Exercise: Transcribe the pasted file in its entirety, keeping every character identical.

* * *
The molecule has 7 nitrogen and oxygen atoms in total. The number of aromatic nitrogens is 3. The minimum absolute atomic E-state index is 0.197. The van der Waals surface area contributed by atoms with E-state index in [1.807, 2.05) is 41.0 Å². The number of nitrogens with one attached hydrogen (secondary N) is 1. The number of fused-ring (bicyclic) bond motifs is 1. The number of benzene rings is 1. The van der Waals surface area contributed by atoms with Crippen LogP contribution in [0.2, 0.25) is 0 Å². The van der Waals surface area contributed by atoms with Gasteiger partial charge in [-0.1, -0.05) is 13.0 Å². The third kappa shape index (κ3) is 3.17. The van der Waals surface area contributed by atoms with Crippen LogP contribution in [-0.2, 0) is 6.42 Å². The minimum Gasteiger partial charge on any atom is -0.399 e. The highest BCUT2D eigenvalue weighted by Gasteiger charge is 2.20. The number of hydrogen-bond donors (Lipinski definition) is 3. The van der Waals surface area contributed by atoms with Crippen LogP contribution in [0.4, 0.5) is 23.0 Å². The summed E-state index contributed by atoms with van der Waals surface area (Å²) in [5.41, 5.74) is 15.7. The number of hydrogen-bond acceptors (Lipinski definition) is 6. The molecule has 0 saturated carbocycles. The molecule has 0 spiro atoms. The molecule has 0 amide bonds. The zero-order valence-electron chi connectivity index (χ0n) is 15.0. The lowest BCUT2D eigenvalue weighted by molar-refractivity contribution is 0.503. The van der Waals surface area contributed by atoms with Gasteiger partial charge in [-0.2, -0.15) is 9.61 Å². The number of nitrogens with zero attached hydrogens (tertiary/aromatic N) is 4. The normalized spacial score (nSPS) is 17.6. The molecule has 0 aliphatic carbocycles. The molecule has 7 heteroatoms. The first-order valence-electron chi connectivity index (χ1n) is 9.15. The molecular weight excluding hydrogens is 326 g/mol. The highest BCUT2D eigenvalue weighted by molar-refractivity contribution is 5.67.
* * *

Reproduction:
The molecule has 7 nitrogen and oxygen atoms in total. The number of aromatic nitrogens is 3. The minimum absolute atomic E-state index is 0.197. The van der Waals surface area contributed by atoms with E-state index in [1.807, 2.05) is 41.0 Å². The number of nitrogens with one attached hydrogen (secondary N) is 1. The number of fused-ring (bicyclic) bond motifs is 1. The number of benzene rings is 1. The van der Waals surface area contributed by atoms with Crippen LogP contribution in [0.2, 0.25) is 0 Å². The van der Waals surface area contributed by atoms with Gasteiger partial charge in [-0.1, -0.05) is 13.0 Å². The third kappa shape index (κ3) is 3.17. The van der Waals surface area contributed by atoms with Crippen LogP contribution in [-0.2, 0) is 6.42 Å². The minimum Gasteiger partial charge on any atom is -0.399 e. The highest BCUT2D eigenvalue weighted by Gasteiger charge is 2.20. The number of hydrogen-bond donors (Lipinski definition) is 3. The van der Waals surface area contributed by atoms with Crippen LogP contribution in [0.4, 0.5) is 23.0 Å². The summed E-state index contributed by atoms with van der Waals surface area (Å²) in [5.41, 5.74) is 15.7. The number of hydrogen-bond acceptors (Lipinski definition) is 6. The molecule has 0 saturated carbocycles. The molecule has 0 spiro atoms. The molecule has 0 amide bonds. The zero-order valence-electron chi connectivity index (χ0n) is 15.0. The lowest BCUT2D eigenvalue weighted by molar-refractivity contribution is 0.503. The van der Waals surface area contributed by atoms with Gasteiger partial charge in [-0.2, -0.15) is 9.61 Å². The number of nitrogens with zero attached hydrogens (tertiary/aromatic N) is 4. The normalized spacial score (nSPS) is 17.6. The molecule has 0 aliphatic carbocycles. The molecule has 7 heteroatoms. The first-order valence-electron chi connectivity index (χ1n) is 9.15. The molecular weight excluding hydrogens is 326 g/mol. The highest BCUT2D eigenvalue weighted by molar-refractivity contribution is 5.67.